Multiplexers find frequent use in electronic circuits. Designers and manufacturers of nanoscale electronic devices, including molecular-wire lattices, have recognized the need for implementing multiplexers at the nanoscale level. Unfortunately, the current methods by which multiplexers are fabricated are not amenable to simple miniaturization using nanowire-based structures similar to those currently employed at larger dimensions. Instead, designers, manufacturers, and users of devices that include multiplexers have recognized the need for new methods for implementing multiplexers that are useable at nanoscale dimensions. Moreover, to facilitate reuse and flexibility of multiplexer components, designers, manufacturers, and users of devices that include multiplexers have recognized the need for reprogrammable multiplexers that can be reconfigured for alternative uses or to enhance the devices in which they are included.

SUMMARY OF THE INVENTION

Four n-to-1 multiplexers, where n=2, 3, 4, and 5, are provided as four exemplary embodiments of the present invention. More generally, the present invention provides an approach to configuring an arbitrary m-to-n multiplexer from a molecular-junction-nanowire crossbar. In the described embodiments, a complementary/symmetry lattice is employed, with input nanoscale signal lines intersecting certain relatively high-voltage nanowires via nFET devices and intersecting grounded nanowires via pFET devices. The relatively high-voltage nanowires and grounded nanowires are, in turn, selectively coupled to one or more molecular output-signal lines. Thus, any general m-to-n multiplexer can be configured from a sufficiently large complementary/symmetry lattice.

Molecular-junction-nanowire crossbar implementations of multiplexers consume very little power, and have extremely high densities. These extremely dense multiplexers can then be combined into extremely dense subsystems that include many additional electrical components, implemented within a set of complementary/symmetry (“CS”) lattices. Thus, rather than simply representing a miniaturization of existing multiplexer circuits, in isolation, the present invention provides for building multiplexers into complex subsystems having transistor densities equal to, or greater than, 1 billion transistors/cm2, or, in other words, having 1.0 giga-transistor/cm2 densities and greater transistor densities.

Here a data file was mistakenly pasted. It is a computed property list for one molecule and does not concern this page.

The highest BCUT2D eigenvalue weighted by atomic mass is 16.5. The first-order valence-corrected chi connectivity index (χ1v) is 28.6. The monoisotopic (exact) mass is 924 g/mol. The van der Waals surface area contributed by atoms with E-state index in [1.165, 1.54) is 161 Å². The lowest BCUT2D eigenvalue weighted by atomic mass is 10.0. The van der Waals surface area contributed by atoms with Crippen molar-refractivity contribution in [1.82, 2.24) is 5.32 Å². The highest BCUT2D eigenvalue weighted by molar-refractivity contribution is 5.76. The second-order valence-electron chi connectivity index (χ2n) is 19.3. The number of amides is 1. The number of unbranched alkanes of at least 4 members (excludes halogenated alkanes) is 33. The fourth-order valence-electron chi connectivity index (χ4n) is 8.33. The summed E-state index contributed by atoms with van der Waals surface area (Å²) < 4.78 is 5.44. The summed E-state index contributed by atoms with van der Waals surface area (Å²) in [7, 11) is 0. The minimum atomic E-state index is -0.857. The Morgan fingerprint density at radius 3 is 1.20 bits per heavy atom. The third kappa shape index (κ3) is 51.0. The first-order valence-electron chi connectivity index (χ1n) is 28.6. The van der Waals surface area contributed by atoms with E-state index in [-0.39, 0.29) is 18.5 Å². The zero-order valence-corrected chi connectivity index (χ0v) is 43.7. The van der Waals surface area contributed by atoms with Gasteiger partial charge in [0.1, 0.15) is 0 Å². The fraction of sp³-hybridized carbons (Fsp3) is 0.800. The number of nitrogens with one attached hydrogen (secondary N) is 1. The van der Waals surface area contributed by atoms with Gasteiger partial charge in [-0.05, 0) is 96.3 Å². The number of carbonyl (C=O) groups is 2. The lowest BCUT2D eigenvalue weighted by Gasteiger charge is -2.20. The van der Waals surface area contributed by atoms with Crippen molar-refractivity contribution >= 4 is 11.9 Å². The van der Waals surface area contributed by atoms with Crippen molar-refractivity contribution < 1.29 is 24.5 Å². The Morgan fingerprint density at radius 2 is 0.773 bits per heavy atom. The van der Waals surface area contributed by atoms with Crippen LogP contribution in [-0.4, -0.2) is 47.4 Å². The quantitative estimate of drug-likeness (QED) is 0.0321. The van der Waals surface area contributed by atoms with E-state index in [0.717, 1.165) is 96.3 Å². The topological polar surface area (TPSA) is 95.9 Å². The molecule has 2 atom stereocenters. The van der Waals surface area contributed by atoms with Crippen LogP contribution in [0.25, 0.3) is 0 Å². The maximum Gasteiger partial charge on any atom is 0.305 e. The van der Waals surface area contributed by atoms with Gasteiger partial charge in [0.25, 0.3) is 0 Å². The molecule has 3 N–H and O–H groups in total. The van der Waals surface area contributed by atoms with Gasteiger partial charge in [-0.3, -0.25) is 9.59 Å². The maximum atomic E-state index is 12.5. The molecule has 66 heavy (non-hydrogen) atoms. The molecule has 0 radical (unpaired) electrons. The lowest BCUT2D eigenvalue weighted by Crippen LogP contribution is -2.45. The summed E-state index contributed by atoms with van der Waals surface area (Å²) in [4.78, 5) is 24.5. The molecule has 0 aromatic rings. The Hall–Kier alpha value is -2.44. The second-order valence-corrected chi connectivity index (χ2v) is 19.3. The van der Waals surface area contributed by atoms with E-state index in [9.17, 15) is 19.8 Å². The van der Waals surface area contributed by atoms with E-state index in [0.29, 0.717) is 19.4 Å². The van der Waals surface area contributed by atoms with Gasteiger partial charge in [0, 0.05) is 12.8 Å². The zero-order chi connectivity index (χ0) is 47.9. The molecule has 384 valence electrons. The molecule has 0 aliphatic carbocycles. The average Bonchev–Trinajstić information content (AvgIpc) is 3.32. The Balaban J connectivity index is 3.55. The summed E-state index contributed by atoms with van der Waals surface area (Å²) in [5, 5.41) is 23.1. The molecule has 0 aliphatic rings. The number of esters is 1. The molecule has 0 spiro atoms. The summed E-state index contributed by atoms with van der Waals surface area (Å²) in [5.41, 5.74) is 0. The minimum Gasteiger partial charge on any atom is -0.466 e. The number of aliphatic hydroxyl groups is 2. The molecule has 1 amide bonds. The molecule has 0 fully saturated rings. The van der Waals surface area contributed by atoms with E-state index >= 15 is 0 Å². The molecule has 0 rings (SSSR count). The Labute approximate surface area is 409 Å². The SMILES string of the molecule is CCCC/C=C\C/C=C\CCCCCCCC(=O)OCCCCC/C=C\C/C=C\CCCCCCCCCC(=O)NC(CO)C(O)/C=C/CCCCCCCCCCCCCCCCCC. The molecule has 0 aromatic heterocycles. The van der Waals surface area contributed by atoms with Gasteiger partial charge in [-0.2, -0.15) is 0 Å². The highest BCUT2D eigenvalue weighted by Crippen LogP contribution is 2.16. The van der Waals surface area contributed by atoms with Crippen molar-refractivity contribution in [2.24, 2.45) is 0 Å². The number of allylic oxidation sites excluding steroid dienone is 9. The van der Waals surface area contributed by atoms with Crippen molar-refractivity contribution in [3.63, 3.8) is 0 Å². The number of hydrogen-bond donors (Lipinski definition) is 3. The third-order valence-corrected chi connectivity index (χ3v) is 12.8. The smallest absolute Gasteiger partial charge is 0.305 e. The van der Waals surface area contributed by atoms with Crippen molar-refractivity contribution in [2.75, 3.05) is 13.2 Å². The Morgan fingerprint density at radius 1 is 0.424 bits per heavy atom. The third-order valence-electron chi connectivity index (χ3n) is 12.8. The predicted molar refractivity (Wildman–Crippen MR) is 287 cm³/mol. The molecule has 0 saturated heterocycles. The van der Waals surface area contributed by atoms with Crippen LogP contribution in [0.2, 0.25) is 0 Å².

BRIEF DESCRIPTION OF THE DRAWINGS

FIGS. 1A-B illustrate a 4-input-line-to-1-output-line multiplexer.

FIG. 2 illustrates a basic molecular-junction-nanowire crossbar.

FIG. 3 illustrates a junction, or intersection, between two nanowires.

FIG. 4 illustrates one possible approach for configuring a network of nanoscale electrical components from a two-dimensional molecular-junction-nanowire crossbar.

FIG. 5 schematically illustrates a number of simple electrical components that can be programmed at the junctions of nanowires in molecular-junction-nanowire crossbars.

FIG. 6 illustrates an exemplary CS lattice.

FIGS. 7A-B illustrate implementation of a 2-to-1 multiplexer using a CS lattice similar to the CS lattice described above with reference to FIG. 5.

FIGS. 8A and 8B illustrate a 3-to-1 multiplexer implemented using a CS lattice.

FIGS. 9A and 9B illustrate implementation of a 4-to-1 multiplexer.

FIGS. 10A-B illustrate implementation of a 4-to-2 multiplexer.

FIGS. 11A-B illustrate a 5-to-1 multiplexer.

DETAILED DESCRIPTION OF THE INVENTION

As discussed below, molecular-junction-nanowire crossbars represent one of a number of emerging nanoscale electronic-circuit media that can be used to construct nanoscale electronic circuits. Various techniques have been developed to selectively configure different types of simple electronic components, such as transistors, resistors, diodes, and connections, at the junctions between conductive paths of two different layers of a molecular-junction-nanowire crossbar. The present invention provides a method for configuring m-to-n input-to-output multiplexers from molecular-junction-nanowire crossbars and, in particular, from complementary/symmetry lattices (“CS lattices”). In a first subsection, below, molecular-junction-nanowire crossbars are described. In a second subsection, a number of embodiments of the present invention that employ molecular-junction-nanowire-crossbar technology are described.

Molecular-Junction-Nanowire Crossbars

A relatively new and promising alternative technology involves molecular-junction-nanowire crossbars. FIG. 2 illustrates a molecular-junction-nanowire crossbar. In FIG. 2, a first layer of approximately parallel nanowires 202 is overlain by a second layer of approximately parallel nanowires 204 roughly perpendicular, in orientation, to the nanowires of the first layer 202, although the orientation angle between the layers may vary. The two layers of nanowires form a lattice, or crossbar, each nanowire of the second layer 204 overlying all of the nanowires of the first layer 202 and coming into close contact with each nanowire of the first layer 202 at intersection points, or junctions that represent the closest contact between two nanowires.